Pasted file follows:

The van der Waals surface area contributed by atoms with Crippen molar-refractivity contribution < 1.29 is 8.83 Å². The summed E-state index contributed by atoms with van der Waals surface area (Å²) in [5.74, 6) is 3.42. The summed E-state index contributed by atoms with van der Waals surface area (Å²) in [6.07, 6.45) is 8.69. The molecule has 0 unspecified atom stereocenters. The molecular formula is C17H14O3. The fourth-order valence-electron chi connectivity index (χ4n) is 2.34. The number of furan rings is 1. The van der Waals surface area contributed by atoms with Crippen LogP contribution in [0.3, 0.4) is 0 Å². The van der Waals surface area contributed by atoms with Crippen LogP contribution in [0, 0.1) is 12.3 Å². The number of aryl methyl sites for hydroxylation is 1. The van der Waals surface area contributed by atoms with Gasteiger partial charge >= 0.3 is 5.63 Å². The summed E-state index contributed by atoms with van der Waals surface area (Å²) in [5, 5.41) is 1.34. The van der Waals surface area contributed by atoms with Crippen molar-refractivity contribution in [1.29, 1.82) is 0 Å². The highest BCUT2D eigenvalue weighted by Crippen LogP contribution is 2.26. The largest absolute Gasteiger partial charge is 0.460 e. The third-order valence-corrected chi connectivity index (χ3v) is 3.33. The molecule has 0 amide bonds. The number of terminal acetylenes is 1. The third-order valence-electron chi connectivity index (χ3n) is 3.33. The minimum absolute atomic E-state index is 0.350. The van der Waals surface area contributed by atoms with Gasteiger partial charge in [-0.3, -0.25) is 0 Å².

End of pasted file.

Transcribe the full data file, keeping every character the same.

The van der Waals surface area contributed by atoms with Crippen molar-refractivity contribution < 1.29 is 8.83 Å². The summed E-state index contributed by atoms with van der Waals surface area (Å²) in [5.74, 6) is 3.42. The summed E-state index contributed by atoms with van der Waals surface area (Å²) in [6.07, 6.45) is 8.69. The molecule has 0 unspecified atom stereocenters. The molecular formula is C17H14O3. The fourth-order valence-electron chi connectivity index (χ4n) is 2.34. The number of furan rings is 1. The van der Waals surface area contributed by atoms with Crippen LogP contribution in [0.3, 0.4) is 0 Å². The van der Waals surface area contributed by atoms with Crippen LogP contribution in [0, 0.1) is 12.3 Å². The number of aryl methyl sites for hydroxylation is 1. The van der Waals surface area contributed by atoms with Gasteiger partial charge >= 0.3 is 5.63 Å². The summed E-state index contributed by atoms with van der Waals surface area (Å²) in [5, 5.41) is 1.34. The van der Waals surface area contributed by atoms with Crippen molar-refractivity contribution in [1.29, 1.82) is 0 Å². The highest BCUT2D eigenvalue weighted by Crippen LogP contribution is 2.26. The largest absolute Gasteiger partial charge is 0.460 e. The third-order valence-corrected chi connectivity index (χ3v) is 3.33. The molecule has 0 amide bonds. The number of terminal acetylenes is 1. The third-order valence-electron chi connectivity index (χ3n) is 3.33. The minimum absolute atomic E-state index is 0.350. The van der Waals surface area contributed by atoms with Gasteiger partial charge in [-0.3, -0.25) is 0 Å².